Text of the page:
# Handling Errors functionally with Scala 3

## Introduction

This is a companion blog my fifth Functional Justin YouTube video which you can find here: https://youtu.be/wNVQ75KM8-4

If you're new to the series I'm exploring Scala 3 and functional programming using a simple expression evaluator, and adding features to it every week. Most of the videos are coffee break sized (10-15 minutes) but this one took a bit longer as I needed more time to explain the concepts. Next time will probably be back down to the more bite-sized format.

In video 1, https://youtu.be/J01u_Dmrx5U, I showed how you can use
Scala 3 features like Context Functions to pass context around. The
eval function below is an expression evaluator that takes expressions
of type `Exp`

, returns a result of type `Int`

and has an implicit
environment `Env`

which is a symbol table of values.

type WithEnv = Env ?=> Int def eval(exp: Exp): WithEnv = exp match case Var(id) => handleVar(id) case Val(value) => value case Add(l,r) => handleAdd(l,r) def handleVar(s: String): WithEnv = summon[Env].get(s).get

This is a nice example of context functions, but not so good an example of a pure functional program, let's see why.

## Purity

What is a pure function? In short it has three properties… it is a total function, it is deterministic and it has no side effects.

A `total function`

has an answer (of a fixed type) for everything. Our
expression evaluator is a total function because every expression you
put in can be evaluated and returns a value. Now let's say we had a
divide function, and you can pass in a divisor that is zero and the
answer is infinity. That is not representable by Int so the function
is not total. We can only throw an error at this point.

By `deterministic`

, we mean that the evaluator gives the same answer for
every input expression, which may seem self-evident, but imagine if we
had a random number command. When used it would return different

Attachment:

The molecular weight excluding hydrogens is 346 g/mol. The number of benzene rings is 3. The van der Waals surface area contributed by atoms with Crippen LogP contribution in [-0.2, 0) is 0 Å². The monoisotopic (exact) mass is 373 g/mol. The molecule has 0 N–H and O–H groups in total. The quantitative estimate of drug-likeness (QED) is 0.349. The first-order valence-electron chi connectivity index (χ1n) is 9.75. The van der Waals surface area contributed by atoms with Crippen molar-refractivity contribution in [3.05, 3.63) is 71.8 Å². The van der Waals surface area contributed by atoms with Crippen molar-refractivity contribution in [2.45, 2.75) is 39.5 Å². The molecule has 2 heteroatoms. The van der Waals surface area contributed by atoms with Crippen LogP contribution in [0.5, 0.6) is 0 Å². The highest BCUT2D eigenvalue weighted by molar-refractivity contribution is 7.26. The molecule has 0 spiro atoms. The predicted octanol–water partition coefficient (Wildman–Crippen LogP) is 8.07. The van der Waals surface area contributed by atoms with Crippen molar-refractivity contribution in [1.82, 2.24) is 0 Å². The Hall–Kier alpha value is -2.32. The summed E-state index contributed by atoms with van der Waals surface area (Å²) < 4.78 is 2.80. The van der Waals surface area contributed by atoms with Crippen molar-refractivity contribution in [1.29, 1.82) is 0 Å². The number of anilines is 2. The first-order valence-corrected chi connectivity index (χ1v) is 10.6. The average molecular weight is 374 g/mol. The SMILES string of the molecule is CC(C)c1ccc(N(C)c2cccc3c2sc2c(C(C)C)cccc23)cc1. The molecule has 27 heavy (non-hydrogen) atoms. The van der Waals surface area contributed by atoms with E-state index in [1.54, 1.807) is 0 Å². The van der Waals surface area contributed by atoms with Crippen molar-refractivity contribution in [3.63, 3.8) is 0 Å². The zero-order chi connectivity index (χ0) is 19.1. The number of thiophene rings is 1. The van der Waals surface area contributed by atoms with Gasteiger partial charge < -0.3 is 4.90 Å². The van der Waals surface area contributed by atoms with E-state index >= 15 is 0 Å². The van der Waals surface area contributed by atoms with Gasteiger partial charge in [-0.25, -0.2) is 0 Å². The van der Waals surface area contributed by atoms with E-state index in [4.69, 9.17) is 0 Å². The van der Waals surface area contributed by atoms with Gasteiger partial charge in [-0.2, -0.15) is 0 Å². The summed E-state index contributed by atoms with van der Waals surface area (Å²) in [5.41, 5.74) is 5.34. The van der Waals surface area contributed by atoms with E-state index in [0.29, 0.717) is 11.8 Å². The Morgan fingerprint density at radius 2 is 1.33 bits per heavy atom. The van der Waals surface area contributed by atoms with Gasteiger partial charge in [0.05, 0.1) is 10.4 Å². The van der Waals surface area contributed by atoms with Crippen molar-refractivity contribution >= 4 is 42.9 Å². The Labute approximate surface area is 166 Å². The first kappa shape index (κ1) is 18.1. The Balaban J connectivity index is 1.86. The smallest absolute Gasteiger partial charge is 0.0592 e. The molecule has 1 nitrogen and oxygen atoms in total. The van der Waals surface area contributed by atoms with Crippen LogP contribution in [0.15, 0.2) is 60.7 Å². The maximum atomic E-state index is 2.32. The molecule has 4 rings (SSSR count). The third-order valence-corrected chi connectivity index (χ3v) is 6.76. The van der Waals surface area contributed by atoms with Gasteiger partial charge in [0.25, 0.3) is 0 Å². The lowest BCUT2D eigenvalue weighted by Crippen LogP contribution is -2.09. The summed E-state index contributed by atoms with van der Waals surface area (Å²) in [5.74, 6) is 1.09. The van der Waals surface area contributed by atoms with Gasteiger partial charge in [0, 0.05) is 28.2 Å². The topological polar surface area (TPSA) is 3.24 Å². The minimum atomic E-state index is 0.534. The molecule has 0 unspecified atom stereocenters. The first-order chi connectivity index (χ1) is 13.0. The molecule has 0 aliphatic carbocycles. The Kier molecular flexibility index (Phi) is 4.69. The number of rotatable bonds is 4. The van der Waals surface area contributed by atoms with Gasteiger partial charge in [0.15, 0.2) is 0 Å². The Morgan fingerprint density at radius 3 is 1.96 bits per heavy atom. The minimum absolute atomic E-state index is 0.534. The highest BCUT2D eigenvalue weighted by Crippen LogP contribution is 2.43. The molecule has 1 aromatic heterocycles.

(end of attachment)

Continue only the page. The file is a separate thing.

answers every time and the program would not be deterministic.

Finally, by `no side effects`

, we mean the program does nothing
impure. It is not going to print to the screen, send an email, or
throw errors.

## Is the expression evaluator code pure?

If your nose wrinkled when you saw this code above
`summon[Env].get(s).get`

then you're probably an experienced Scala
programmer who knows that you should not call get on an option.

What's happening there is a symbol table look up. First I 'summon' the
symbol table (see video 1 to understand context functions and where
the symbol table is coming from), then I look up the symbol using
`get`

. This returns an `Option`

because the symbol may be missing!

I hopefully pointed out at the time that you shouldn't call `get`

on
an Option in serious code because it will throw an error. That means
that as a program that can throw errors, our program is not pure.

## Handling errors with Either

Since the 90s the Haskell folk have been dealing with impurity by wrapping it up in data types that describe the effects, and manipulating them with type classes. If that sounds hopelessly abstract, then fear not, in practise it's quite simple and we will fix our problems with a few lines of code.

Firstly let's look at what we mean by a data type… it is usually a higher kinded type that "contains" things of another type that you can define at compile time.

Scala's Either is a great example of a data type. It encodes the concept of errors. Our pure code does not deal with errors but we can still encode errors by wrapping them as follows.

val e1: Either[String, Int] = Right(10) val e2: Either[String, Int] = Left("Oops")

By encoding our values like this we can represent a computation that
has succeeded as a `Right`

value, and a computation that has failed
with some error as a `Left`

value.

What this means is we can no longer apply pure functions these values
directly. That is sort of the point. What we wanted to do was isolate
pure functions from having to deal with errors at all. So how do we
operate on Eithers? Well you are probably familiar with the `map`

function, and that can be used to apply a pure function to an either!

val e3 = e1.map(a => a + 1) // Right(11) val e4 = e2.map(a => a + 1) // Left("Oops")

## Categorically Speaking

You may not really think of it as Category Theory, but whenever you map an Either you are using Functors!